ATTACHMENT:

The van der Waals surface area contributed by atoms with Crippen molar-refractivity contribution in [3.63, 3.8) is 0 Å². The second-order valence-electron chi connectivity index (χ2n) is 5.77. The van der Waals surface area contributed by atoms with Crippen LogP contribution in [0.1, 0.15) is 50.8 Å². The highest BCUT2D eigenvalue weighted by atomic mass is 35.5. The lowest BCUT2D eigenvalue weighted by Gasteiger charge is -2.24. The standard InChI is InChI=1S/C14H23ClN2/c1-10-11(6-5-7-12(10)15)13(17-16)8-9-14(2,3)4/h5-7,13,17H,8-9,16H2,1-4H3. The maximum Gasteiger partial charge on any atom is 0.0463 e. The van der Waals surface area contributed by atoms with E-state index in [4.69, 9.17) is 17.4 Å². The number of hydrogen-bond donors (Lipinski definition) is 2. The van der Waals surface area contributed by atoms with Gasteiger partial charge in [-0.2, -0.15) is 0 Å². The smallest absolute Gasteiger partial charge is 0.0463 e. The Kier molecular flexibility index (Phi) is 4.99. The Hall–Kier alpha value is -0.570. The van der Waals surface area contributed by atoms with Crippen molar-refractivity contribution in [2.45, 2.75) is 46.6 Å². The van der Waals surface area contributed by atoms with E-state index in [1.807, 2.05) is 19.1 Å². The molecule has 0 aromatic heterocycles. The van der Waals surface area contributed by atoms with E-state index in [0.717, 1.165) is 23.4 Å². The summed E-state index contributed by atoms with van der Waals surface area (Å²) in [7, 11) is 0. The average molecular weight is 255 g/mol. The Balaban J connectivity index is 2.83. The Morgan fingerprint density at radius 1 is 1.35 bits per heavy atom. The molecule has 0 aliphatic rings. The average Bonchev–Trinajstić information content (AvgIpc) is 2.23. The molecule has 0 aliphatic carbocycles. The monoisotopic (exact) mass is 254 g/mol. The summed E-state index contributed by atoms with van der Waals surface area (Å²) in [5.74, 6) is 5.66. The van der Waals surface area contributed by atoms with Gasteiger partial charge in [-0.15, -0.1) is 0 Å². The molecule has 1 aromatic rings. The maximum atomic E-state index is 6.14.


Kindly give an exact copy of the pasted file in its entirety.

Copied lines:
The van der Waals surface area contributed by atoms with Crippen molar-refractivity contribution in [3.63, 3.8) is 0 Å². The second-order valence-electron chi connectivity index (χ2n) is 5.77. The van der Waals surface area contributed by atoms with Crippen LogP contribution in [0.1, 0.15) is 50.8 Å². The highest BCUT2D eigenvalue weighted by atomic mass is 35.5. The lowest BCUT2D eigenvalue weighted by Gasteiger charge is -2.24. The standard InChI is InChI=1S/C14H23ClN2/c1-10-11(6-5-7-12(10)15)13(17-16)8-9-14(2,3)4/h5-7,13,17H,8-9,16H2,1-4H3. The maximum Gasteiger partial charge on any atom is 0.0463 e. The van der Waals surface area contributed by atoms with E-state index in [4.69, 9.17) is 17.4 Å². The number of hydrogen-bond donors (Lipinski definition) is 2. The van der Waals surface area contributed by atoms with Gasteiger partial charge in [-0.2, -0.15) is 0 Å². The smallest absolute Gasteiger partial charge is 0.0463 e. The Kier molecular flexibility index (Phi) is 4.99. The Hall–Kier alpha value is -0.570. The van der Waals surface area contributed by atoms with Crippen molar-refractivity contribution in [2.45, 2.75) is 46.6 Å². The van der Waals surface area contributed by atoms with E-state index in [1.807, 2.05) is 19.1 Å². The molecule has 0 aromatic heterocycles. The van der Waals surface area contributed by atoms with E-state index in [0.717, 1.165) is 23.4 Å². The summed E-state index contributed by atoms with van der Waals surface area (Å²) in [7, 11) is 0. The average molecular weight is 255 g/mol. The Balaban J connectivity index is 2.83. The Morgan fingerprint density at radius 1 is 1.35 bits per heavy atom. The molecule has 0 aliphatic rings. The average Bonchev–Trinajstić information content (AvgIpc) is 2.23. The molecule has 0 aliphatic carbocycles. The monoisotopic (exact) mass is 254 g/mol. The summed E-state index contributed by atoms with van der Waals surface area (Å²) in [5.74, 6) is 5.66. The van der Waals surface area contributed by atoms with Gasteiger partial charge in [-0.15, -0.1) is 0 Å². The molecule has 1 aromatic rings. The maximum atomic E-state index is 6.14.